Historic Buildings of Stillman College
Presbyterian ministerial students at the Tuscaloosa Institute (now Stillman College), founded in 1876, pose in front of the Victorian cottage that served as the institute's home from 1881 until 1898, when the school moved to its present location. Stillman House, as the building is known today, still serves the college as a gathering place for alumni and others. (Photo courtesy Heritage Commission of Tuscaloosa County)
Saving souls and mending bodies were important goals for early educators and students at Tuscaloosa’s Stillman College, founded in 1876. Established by the Southern Presbyterian Church to provide a “Christian education of practical value” and train young black men for the ministry, the school has played an important role in the education of African Americans in Alabama for more than one hundred years. Three buildings in particular serve as reminders of the college’s rich heritage: Winsborough Hall and Emily Estes Snedecor Hall, both on the Stillman campus, and Stillman House on Twenty-first Avenue in Tuscaloosa.
The “Mockingbird” Courthouse
Arguably no Alabama courthouse is better known nor more frequently visited--especially by those not on legal business--than the Monroe County Courthouse, built in 1903. The fame that Harper Lee’s novel, To Kill a Mockingbird, has brought to the building has attracted thousands of the novel's admirers to tour it. After substantial and thoughtful restoration, the old Monroe County Courthouse now serves as the centerpiece of the Monroe County Heritage Museums complex. There, the Mockingbird buff may stand just where Atticus Finch defended Tom Robinson, to absorb all the atmosphere of the scene in the courtroom that appears quite as it did in the 1930s, when the novel is set.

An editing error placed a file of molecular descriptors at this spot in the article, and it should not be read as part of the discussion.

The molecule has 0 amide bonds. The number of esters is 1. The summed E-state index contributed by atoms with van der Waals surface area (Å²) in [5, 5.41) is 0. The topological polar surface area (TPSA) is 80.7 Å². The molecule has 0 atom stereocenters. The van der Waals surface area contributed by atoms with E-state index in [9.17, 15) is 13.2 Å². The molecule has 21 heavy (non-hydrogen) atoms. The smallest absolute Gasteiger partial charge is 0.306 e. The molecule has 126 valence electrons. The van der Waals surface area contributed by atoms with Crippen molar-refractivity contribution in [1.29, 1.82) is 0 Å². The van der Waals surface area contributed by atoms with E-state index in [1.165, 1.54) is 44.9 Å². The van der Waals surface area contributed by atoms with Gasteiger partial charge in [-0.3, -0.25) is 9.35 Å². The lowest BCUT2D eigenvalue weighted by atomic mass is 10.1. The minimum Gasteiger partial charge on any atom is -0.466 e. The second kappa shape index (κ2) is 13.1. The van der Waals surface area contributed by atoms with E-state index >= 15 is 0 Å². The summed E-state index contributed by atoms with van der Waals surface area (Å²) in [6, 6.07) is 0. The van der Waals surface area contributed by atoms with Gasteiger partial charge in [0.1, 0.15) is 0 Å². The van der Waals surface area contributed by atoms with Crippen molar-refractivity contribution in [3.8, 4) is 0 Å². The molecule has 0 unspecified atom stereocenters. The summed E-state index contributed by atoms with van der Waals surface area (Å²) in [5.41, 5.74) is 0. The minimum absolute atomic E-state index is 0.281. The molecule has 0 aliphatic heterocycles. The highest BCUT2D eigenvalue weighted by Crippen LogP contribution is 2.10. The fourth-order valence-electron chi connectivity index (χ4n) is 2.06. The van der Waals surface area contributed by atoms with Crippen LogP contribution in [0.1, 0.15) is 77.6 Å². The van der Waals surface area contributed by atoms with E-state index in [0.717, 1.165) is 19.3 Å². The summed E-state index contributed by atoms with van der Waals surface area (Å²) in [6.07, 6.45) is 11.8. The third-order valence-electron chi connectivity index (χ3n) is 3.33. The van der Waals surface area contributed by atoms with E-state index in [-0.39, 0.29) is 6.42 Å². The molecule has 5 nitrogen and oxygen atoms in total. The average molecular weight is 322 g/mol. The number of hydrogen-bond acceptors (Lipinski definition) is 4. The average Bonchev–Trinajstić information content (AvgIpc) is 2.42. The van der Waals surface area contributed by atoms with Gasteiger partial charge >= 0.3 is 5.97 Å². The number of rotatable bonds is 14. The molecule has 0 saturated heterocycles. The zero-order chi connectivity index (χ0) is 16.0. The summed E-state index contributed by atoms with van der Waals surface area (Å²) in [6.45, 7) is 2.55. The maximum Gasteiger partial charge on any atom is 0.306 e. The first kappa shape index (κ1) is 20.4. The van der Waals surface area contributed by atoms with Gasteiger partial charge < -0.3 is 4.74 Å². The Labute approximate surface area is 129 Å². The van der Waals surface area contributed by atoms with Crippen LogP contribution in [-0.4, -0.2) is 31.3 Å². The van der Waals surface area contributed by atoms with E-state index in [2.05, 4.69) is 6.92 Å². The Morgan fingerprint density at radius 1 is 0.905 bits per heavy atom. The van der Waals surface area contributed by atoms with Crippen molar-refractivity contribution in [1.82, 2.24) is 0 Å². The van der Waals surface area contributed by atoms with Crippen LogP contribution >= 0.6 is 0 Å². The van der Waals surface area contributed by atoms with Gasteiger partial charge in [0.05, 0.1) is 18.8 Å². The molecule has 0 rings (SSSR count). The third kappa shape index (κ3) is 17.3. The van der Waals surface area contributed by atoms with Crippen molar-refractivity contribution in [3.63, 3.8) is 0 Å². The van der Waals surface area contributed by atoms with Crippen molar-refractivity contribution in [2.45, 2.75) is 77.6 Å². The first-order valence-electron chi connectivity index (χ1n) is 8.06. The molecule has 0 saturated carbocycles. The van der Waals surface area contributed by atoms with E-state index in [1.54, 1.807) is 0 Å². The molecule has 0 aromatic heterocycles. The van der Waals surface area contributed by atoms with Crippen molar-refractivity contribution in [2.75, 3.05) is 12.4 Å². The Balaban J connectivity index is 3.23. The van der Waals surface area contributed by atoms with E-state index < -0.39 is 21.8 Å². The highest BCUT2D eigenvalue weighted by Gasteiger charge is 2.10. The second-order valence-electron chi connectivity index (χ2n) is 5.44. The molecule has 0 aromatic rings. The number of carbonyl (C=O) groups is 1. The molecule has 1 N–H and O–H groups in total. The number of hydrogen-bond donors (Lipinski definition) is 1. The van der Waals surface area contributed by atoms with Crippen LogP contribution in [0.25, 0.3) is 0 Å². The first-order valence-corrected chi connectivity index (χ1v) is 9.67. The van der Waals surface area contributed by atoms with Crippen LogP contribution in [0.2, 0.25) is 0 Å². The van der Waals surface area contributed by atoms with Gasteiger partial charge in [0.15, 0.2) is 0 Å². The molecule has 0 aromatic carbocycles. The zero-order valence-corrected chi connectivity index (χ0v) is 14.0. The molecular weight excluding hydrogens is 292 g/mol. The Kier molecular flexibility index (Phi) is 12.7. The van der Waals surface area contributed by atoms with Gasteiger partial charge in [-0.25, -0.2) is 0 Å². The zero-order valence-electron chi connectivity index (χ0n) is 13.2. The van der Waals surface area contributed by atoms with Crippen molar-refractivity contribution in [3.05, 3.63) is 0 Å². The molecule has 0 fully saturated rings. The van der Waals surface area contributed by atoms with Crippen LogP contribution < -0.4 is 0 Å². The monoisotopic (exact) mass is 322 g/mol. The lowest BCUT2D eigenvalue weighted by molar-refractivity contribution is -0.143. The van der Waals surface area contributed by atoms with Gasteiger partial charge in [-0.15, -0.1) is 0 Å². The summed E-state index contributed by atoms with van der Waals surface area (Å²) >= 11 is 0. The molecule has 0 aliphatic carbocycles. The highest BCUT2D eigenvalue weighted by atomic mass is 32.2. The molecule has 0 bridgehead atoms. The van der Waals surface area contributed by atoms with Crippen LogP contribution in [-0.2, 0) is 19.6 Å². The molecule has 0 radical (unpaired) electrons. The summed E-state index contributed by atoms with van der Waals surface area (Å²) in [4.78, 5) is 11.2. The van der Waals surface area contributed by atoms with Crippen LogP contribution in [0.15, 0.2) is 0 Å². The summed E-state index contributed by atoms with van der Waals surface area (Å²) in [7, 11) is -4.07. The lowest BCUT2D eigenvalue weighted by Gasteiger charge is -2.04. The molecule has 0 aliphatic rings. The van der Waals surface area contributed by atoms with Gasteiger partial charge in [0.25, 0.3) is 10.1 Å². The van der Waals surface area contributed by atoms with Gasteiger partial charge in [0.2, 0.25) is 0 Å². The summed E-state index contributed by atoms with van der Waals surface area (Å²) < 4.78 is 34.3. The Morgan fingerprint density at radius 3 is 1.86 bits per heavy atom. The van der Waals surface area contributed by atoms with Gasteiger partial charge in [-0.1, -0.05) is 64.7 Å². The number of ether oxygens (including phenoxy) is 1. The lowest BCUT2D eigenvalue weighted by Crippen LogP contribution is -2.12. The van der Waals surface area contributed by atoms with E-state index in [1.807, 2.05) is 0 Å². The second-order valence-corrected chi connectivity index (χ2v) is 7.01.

The council is developing a program that will fund half the cost of preparing architectural illustrations showing how a building would look if it were restored. One pilot project is Camden’s 1870 Antioch Baptist Church, which consolidated local support for preservation. A building that did not appear to have a future now has a renovated exterior.(Thomas Kaufmann)
The story of Alabama is to no small degree one about the interplay of three distinct cultures: indigenous, European American, and African American. Only in recent decades, however, has a broad-based concerted effort been made to identify and preserve places that reflect the diversity of the African American experience. The Black Heritage Council of the Alabama Historical Commission is playing a critical role in this effort.
Making Preservation Profitable
How many of you drive past vacant and deteriorating historic buildings in your downtown or neighborhood? Those of us who love historic buildings believe there are far too many of them out there that need attention, resources, and a new life. During our country’s bicentennial, our national leaders felt the same way and were concerned about the loss of America’s heritage when they saw a decline in our downtowns and older neighborhoods. At the time it seemed that people had abandoned their town centers for shiny, new suburbs and shopping centers. As a result, Congress created tax incentives in 1976 to encourage private investment in historic places.
When taking on a research project, one never knows quite where it will lead. The road appears straightforward, but unexpected twists and turns may lie ahead. Certainly this proved to be the case with the Oakleigh outbuilding known simply as “the cook’s house.”
From the Vault
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